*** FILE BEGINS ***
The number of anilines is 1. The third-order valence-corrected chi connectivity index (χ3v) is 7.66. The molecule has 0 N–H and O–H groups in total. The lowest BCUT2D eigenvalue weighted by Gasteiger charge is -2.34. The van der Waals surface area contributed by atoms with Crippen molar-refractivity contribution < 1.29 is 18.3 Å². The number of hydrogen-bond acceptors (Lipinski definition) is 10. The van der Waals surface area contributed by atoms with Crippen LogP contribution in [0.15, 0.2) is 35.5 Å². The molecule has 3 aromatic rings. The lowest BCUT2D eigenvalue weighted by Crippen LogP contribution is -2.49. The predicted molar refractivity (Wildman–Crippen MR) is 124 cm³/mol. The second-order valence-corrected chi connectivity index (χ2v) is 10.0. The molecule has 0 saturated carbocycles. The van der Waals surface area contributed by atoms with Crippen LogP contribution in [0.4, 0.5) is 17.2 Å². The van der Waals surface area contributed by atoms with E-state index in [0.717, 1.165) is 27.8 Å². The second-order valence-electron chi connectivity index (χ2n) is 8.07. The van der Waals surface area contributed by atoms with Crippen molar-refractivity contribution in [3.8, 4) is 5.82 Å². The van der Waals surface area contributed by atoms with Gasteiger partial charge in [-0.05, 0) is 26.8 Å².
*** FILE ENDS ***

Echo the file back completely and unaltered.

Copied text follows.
The number of anilines is 1. The third-order valence-corrected chi connectivity index (χ3v) is 7.66. The molecule has 0 N–H and O–H groups in total. The lowest BCUT2D eigenvalue weighted by Gasteiger charge is -2.34. The van der Waals surface area contributed by atoms with Crippen molar-refractivity contribution < 1.29 is 18.3 Å². The number of hydrogen-bond acceptors (Lipinski definition) is 10. The van der Waals surface area contributed by atoms with Crippen LogP contribution in [0.15, 0.2) is 35.5 Å². The molecule has 3 aromatic rings. The lowest BCUT2D eigenvalue weighted by Crippen LogP contribution is -2.49. The predicted molar refractivity (Wildman–Crippen MR) is 124 cm³/mol. The second-order valence-corrected chi connectivity index (χ2v) is 10.0. The molecule has 0 saturated carbocycles. The van der Waals surface area contributed by atoms with Crippen LogP contribution in [0.4, 0.5) is 17.2 Å². The van der Waals surface area contributed by atoms with E-state index in [0.717, 1.165) is 27.8 Å². The second-order valence-electron chi connectivity index (χ2n) is 8.07. The van der Waals surface area contributed by atoms with Crippen molar-refractivity contribution in [3.8, 4) is 5.82 Å². The van der Waals surface area contributed by atoms with Gasteiger partial charge in [-0.05, 0) is 26.8 Å².